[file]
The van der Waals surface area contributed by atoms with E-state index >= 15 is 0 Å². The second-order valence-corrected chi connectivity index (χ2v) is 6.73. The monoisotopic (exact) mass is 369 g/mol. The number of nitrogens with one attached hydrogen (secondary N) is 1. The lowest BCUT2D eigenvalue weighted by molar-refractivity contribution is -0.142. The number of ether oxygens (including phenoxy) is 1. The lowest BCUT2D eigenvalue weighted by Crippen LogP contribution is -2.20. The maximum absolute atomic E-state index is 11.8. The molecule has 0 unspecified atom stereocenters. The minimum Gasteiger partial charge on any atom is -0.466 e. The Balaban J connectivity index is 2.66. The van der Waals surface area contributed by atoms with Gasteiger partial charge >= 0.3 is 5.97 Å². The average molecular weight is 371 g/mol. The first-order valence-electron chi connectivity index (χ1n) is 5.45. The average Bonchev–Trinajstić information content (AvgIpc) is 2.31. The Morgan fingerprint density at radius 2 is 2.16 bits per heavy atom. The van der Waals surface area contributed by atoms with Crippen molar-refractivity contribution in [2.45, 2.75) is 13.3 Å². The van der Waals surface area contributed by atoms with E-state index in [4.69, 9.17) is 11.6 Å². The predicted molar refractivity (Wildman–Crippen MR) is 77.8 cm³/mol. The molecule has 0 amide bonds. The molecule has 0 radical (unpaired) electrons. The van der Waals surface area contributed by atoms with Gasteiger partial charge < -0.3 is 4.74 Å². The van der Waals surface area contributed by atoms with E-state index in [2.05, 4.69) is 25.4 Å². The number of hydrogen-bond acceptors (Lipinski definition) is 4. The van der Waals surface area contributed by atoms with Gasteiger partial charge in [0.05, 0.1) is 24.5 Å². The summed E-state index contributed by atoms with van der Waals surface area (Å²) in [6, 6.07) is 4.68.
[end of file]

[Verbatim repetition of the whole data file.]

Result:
The van der Waals surface area contributed by atoms with E-state index >= 15 is 0 Å². The second-order valence-corrected chi connectivity index (χ2v) is 6.73. The monoisotopic (exact) mass is 369 g/mol. The number of nitrogens with one attached hydrogen (secondary N) is 1. The lowest BCUT2D eigenvalue weighted by molar-refractivity contribution is -0.142. The number of ether oxygens (including phenoxy) is 1. The lowest BCUT2D eigenvalue weighted by Crippen LogP contribution is -2.20. The maximum absolute atomic E-state index is 11.8. The molecule has 0 unspecified atom stereocenters. The minimum Gasteiger partial charge on any atom is -0.466 e. The Balaban J connectivity index is 2.66. The van der Waals surface area contributed by atoms with Gasteiger partial charge >= 0.3 is 5.97 Å². The average molecular weight is 371 g/mol. The first-order valence-electron chi connectivity index (χ1n) is 5.45. The average Bonchev–Trinajstić information content (AvgIpc) is 2.31. The Morgan fingerprint density at radius 2 is 2.16 bits per heavy atom. The van der Waals surface area contributed by atoms with Crippen molar-refractivity contribution in [2.45, 2.75) is 13.3 Å². The van der Waals surface area contributed by atoms with E-state index in [4.69, 9.17) is 11.6 Å². The predicted molar refractivity (Wildman–Crippen MR) is 77.8 cm³/mol. The molecule has 0 amide bonds. The molecule has 0 radical (unpaired) electrons. The van der Waals surface area contributed by atoms with Gasteiger partial charge < -0.3 is 4.74 Å². The van der Waals surface area contributed by atoms with E-state index in [2.05, 4.69) is 25.4 Å². The number of hydrogen-bond acceptors (Lipinski definition) is 4. The van der Waals surface area contributed by atoms with Gasteiger partial charge in [0.05, 0.1) is 24.5 Å². The summed E-state index contributed by atoms with van der Waals surface area (Å²) in [6, 6.07) is 4.68.